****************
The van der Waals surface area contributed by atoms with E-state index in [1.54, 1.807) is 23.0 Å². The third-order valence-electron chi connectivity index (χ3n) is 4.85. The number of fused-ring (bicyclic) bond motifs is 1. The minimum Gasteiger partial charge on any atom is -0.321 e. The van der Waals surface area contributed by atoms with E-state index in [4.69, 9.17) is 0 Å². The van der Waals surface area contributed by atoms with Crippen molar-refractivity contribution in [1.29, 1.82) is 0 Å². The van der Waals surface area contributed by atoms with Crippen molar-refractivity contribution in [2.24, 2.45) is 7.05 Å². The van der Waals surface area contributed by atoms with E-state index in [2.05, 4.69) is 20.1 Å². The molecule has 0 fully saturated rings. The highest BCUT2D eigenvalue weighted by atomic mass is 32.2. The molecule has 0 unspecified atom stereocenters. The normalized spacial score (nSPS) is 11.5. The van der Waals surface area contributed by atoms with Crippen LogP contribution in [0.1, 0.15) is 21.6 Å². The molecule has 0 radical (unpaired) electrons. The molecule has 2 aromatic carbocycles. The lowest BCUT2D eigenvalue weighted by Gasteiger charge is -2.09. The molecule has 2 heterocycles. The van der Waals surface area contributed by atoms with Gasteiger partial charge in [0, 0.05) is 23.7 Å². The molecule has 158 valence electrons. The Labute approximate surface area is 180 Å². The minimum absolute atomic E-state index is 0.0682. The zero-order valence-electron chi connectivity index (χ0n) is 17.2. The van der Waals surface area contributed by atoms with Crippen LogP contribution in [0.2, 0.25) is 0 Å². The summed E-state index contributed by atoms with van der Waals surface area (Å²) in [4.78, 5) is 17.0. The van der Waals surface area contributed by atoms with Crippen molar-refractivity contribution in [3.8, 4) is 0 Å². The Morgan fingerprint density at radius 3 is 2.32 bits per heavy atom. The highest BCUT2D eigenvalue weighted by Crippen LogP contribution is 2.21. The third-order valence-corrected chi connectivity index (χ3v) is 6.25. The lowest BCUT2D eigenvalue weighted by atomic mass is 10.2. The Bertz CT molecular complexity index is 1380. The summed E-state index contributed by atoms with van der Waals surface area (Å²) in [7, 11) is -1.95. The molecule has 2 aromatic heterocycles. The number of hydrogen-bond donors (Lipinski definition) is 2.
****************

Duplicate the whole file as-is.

The van der Waals surface area contributed by atoms with E-state index in [1.54, 1.807) is 23.0 Å². The third-order valence-electron chi connectivity index (χ3n) is 4.85. The number of fused-ring (bicyclic) bond motifs is 1. The minimum Gasteiger partial charge on any atom is -0.321 e. The van der Waals surface area contributed by atoms with E-state index in [4.69, 9.17) is 0 Å². The van der Waals surface area contributed by atoms with Crippen molar-refractivity contribution in [1.29, 1.82) is 0 Å². The van der Waals surface area contributed by atoms with Crippen molar-refractivity contribution in [2.24, 2.45) is 7.05 Å². The van der Waals surface area contributed by atoms with E-state index in [2.05, 4.69) is 20.1 Å². The molecule has 0 fully saturated rings. The highest BCUT2D eigenvalue weighted by atomic mass is 32.2. The molecule has 0 unspecified atom stereocenters. The normalized spacial score (nSPS) is 11.5. The van der Waals surface area contributed by atoms with Crippen LogP contribution in [0.1, 0.15) is 21.6 Å². The molecule has 0 radical (unpaired) electrons. The molecule has 2 aromatic carbocycles. The lowest BCUT2D eigenvalue weighted by Gasteiger charge is -2.09. The molecule has 2 heterocycles. The van der Waals surface area contributed by atoms with Gasteiger partial charge in [0, 0.05) is 23.7 Å². The molecule has 158 valence electrons. The Labute approximate surface area is 180 Å². The minimum absolute atomic E-state index is 0.0682. The zero-order valence-electron chi connectivity index (χ0n) is 17.2. The van der Waals surface area contributed by atoms with Crippen LogP contribution in [0.2, 0.25) is 0 Å². The summed E-state index contributed by atoms with van der Waals surface area (Å²) in [4.78, 5) is 17.0. The van der Waals surface area contributed by atoms with Crippen molar-refractivity contribution in [3.8, 4) is 0 Å². The Morgan fingerprint density at radius 3 is 2.32 bits per heavy atom. The highest BCUT2D eigenvalue weighted by Crippen LogP contribution is 2.21. The third-order valence-corrected chi connectivity index (χ3v) is 6.25. The lowest BCUT2D eigenvalue weighted by atomic mass is 10.2. The Bertz CT molecular complexity index is 1380. The summed E-state index contributed by atoms with van der Waals surface area (Å²) in [7, 11) is -1.95. The molecule has 2 aromatic heterocycles. The number of hydrogen-bond donors (Lipinski definition) is 2.